And as the movements in Tunisia and elsewhere grew, the Internet helped the protest movements to plan next steps at each juncture in their unprecedented, fast-moving and unexpected revolts.

But most of all, it demonstrated that, the human desire for dignity – the freedom to determine one’s own destiny – is most powerful when that one individual voice finds another, and another, until it becomes a chorus that cannot be ignored, or suppressed.

Of course, the Internet has radically changed  how citizens all over the world relate to the State.  We live in an age of unprecedented access to information online, which increases transparency, accountability and participation in policy making.  Unfortunately, it also brings with it the possibility of increased surveillance and repression by  authoritarian regimes, taking advantage of the openness which characterises the Internet, and which is its greatest asset.

Working Session Two will examine the uses of the Internet to facilitate and enhance the exercise of human rights and fundamental freedoms, as well as potential uses of the Internet and Internet-based surveillance technology to limit, hinder, control, monitor and/or manipulate the exercise of these rights.  What measures can be taken by Internet users, including bloggers and human rights activists, to protect themselves from illicit monitoring and repression?

Recognising the different motivations which  inspire governments, web users, private companies and other stake-holders, Working Session 2 will also consider the value of corporate social responsibility initiatives, and how they might best help to ensure Internet freedom.  It will also examine some of the specific threats to, and  attacks on, the Internet, including the threat from malware, hackers, and other forms of cyber-warfare.

Moving from who is controlling the conversation, Working Session 3 looks at who is having the conversation.

The human desire to communicate with one another is irrepressible. In Ireland, some may say we’ve turned it into an art form.  From  the printing press, to the telegraph, to the telephone, to television, the singular purpose of technological innovation in communications has been to widen access to ideas and knowledge, not to contain it.

While we can trace a clear arc between the desire to communicate with one’s neighbour, and the emergence of mass media, mass media share one obvious but crucial characteristic. What we read, hear or watch is decided by others, whether book publishers, newspaper editors, or TV and radio programmers and editorial boards.  We are all passive consumers.

Yet, what we are now witnessing is the evolution of a new type of media, which blurs the distinction between interpersonal and mass communication, and between public and private communication.  The advent of interactive  “new media” represents a radical, even bewildering, shift in terms of who is in control of information. Social media and social networks make it easier than ever before to share information, receive news, and comment on ideas. Websites and networks such as Facebook, Twitter, YouTube and LiveJournal are changing the way news and information is generated and accessed. They serve traditional media as tools for journalists to create content, as tools for distributing information and as tools for accessing new information. Bloggers have expanded the scope of journalism and added new forms of ‘citizen journalism’ to the media landscape, as best demonstrated in North Africa and the Middle East in the past 18 months.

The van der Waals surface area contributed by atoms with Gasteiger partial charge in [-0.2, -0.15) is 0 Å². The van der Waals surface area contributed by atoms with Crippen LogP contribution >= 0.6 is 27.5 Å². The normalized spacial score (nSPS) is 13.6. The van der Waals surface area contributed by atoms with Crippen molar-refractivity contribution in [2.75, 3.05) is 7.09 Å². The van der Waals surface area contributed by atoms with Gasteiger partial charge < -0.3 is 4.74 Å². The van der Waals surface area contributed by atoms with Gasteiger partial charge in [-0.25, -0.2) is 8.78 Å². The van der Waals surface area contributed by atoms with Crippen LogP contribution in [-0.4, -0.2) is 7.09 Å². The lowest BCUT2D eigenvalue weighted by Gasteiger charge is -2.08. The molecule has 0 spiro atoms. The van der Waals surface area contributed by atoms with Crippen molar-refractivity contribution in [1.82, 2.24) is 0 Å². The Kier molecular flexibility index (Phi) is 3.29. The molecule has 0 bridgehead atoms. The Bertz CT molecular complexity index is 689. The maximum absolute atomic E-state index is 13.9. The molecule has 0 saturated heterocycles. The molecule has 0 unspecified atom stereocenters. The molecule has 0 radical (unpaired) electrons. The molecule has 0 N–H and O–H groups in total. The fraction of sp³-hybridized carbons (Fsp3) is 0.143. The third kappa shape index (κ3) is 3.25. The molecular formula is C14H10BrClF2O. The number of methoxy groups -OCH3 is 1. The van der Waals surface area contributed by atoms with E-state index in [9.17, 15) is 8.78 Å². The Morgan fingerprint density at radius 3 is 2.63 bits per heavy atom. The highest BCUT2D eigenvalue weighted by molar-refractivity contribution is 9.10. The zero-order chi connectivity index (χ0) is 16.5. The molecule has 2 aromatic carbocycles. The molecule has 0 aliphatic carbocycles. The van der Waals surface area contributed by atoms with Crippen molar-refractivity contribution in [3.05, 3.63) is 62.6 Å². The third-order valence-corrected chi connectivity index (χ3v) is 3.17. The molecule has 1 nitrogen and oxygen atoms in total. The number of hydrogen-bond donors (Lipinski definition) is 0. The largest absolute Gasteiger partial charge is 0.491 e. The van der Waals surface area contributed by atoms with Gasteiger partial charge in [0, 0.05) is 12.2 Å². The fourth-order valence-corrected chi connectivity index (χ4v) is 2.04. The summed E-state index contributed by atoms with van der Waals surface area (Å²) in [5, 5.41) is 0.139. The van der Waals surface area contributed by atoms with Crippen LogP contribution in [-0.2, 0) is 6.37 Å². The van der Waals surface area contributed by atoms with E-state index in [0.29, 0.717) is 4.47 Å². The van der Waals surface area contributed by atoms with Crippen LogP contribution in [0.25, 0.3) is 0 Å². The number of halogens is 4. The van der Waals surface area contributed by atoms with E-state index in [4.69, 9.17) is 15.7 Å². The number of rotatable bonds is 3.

The final session of the Conference will  explore the phenomenon of these new media, examining the new possibilities offered by social media and social networks, as well as some of the well-documented challenges, including privacy and data protection.

Excellencies, Ladies and Gentlemen,

Last Saturday was the 16th of June, also known as Bloomsday to fans and scholars of James Joyce, one of the most important authors of modernist literature of the 20th Century.  His most famous work, Ulysses, was set in Dublin on 16 June 1904, chronicling a day in the life of Leopold Bloom. Following its publication in 1922, Ulysses was declared obscene and banned in the United Kingdom, the United States and elsewhere, though never – contrary to popular belief – in Ireland. During his life, Joyce championed freedom of expression and fought against all forms of censorship. If he were alive today, I have no doubt that Joyce would be a strong supporter of Internet Freedom.

This is my cue to hand over to the high-level panellists, who will share with you their insights and opinions on key developments and trends, including important work underway by Governments and key regional and international organisations.   I am very pleased to invite Ms Rebecca MacKinnon to assume the role of moderator of this session. Rebecca is a Senior Fellow with the New America Foundation and co-founder of Global Voices Online. She will also be known to many of you from her time at CNN, where she was bureau chief in Beijing and Tokyo. Rebecca is eminently qualified to steer you through the coming session, having recently authored a book entitled “Consent of the Networked: The Worldwide Struggle for Internet Freedom”.

I look forward to hearing the debate and  wish you every success in your important discussions today. Thank you.